Broadcast 1238 (Special Edition)

12 Oct 2009 Don Lincoln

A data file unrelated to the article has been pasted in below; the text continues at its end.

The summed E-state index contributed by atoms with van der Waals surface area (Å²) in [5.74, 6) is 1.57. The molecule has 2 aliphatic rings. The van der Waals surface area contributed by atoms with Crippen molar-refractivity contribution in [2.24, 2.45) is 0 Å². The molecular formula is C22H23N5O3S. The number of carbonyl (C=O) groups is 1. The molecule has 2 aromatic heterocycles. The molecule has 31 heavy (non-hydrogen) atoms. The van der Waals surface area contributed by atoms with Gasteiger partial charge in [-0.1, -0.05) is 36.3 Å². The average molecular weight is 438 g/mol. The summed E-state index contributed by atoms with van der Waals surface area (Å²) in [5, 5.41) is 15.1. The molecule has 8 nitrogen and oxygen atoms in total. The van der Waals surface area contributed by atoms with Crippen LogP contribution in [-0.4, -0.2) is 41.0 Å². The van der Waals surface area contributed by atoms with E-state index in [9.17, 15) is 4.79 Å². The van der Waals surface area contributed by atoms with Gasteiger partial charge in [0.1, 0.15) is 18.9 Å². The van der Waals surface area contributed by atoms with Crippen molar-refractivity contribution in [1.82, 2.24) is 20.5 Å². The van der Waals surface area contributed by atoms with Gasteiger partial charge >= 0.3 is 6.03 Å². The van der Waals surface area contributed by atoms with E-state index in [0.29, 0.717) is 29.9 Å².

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Guest: Don Lincoln. Topics: Large Hadron Collider (LHC), particle physics, basic science and NASA research funding,. Don Lincoln was the guest for this Space Show program to talk about his new book, "The Quantum Frontier: The Large Hadron Collider." This book is available for purchase from One Giant Leap Foundation (OGLF) as an Amazon partner at Remember, if you purchase this book through OGLF, part of your purchase goes to The Space Show/OGLF by Amazon so you help The Space Show with your purchase. During the first segment, our guest gave us the basics of his book as well as the LHC. We went over the ideas that some harbor and that are on the internet that the LHC would endanger the Earth. We talked about microscopic black holes, strangelets, vacuum bubbles and more. Don explained why there is no danger to the Earth referencing cosmic rays and the fact that only two proton beams are ever collided with one another. In response to one of my questions about how much power it took to run the LHC, Don said it was around 120mw which was enough to power the entire state of Geneva. He also said they buy their power off the grid which is the way the Fermi National Lab acquires its power. He then explained how an electric field was made and how the beam was accelerated. You don't want to miss this discussion. In the second segment, we talked about the expectations for discovery using the LHC. Don said the proper question to ask is "what are we looking for?" He said the LHC can generate seven times the energy of existing colliders so they hope to find out more about the nature and origin of mass of the universe. In addition, they hope to confirm or refute the existence of the Higgs boson particle which would then confirm or refute the Higgs field and this is important in understanding the mass of the universe. Don also told us that with the LHC they will be very close to recreating the circumstances that existed right after the Big Bang. We talked about how the LHC and the experiments and research were funded. In looking toward the future, he said that there were no current plans to build a larger accelerators but that there were very early discussions about the International Linear Collider which if built as discussed and planned would be an electron/antimatter-electron accelerator. During this segment, our guest also described what was meant by an energy regime, a term used frequently during our discussion. This segment ended with a more detailed discussion on how the proton beam was created and put into the accelerator, then accelerated to almost the speed of light. During the third segment, Don mentioned two current speaking engagements so if you are going to be in and around the Griffith Observatory in Los Angeles Nov. 6-7 or the Adler Planetarium in Chicago on Nov. 19, go to his lecture and hear what he has to say. I certainly recommend listening to Don Lincoln in person if you have the opportunity to do so. For ticket information, please go to the respective websites for the organizations mentioned. We received a listener question asking about what U.S. science policy should be and this brought us to a discussion of funding science, basic research and the need to have curiosity based research funded. Another question asked Don to compare the quality of basic science to NASA science and human spaceflight science. Don explained there were no conflicts among these disciplines and talked about the need for proper science funding across the board. We talked about science funding at the LHC in light of the global economic problems and we were told about cutbacks and budget issues among the Europeans as well. At one point, he stressed the need that all science, including human spaceflight, had to have value and economics behind it. He said this was a valuable debate that was needed. Toward the end of this segment, he was asked about lecturing and teaching middle school, high school, college, and adult groups. I believe you will find his comments about these different audiences interesting and important. Don's earlier book, "Understanding the Universe: From Quarks to the Cosmos" was mentioned as it provides a quality overview of particle physics. This book is also on the OGLF book page at Finally in this segment, Don was asked how he responds to people that ask him or want to engage him in a debate about the Young Earth idea or that the Earth is only 6,000 years old. Listen to how he handles these questions. If you have questions or comments for Don Lincoln, he suggested contacting him through his author Facebook page at In addition, he has a book page at To learn more about his presentations and works, please visit and At the bottom of this page, you will see his name which takes you to his email link which is also As always, you can send your questions and comments for Don Lincoln through me at



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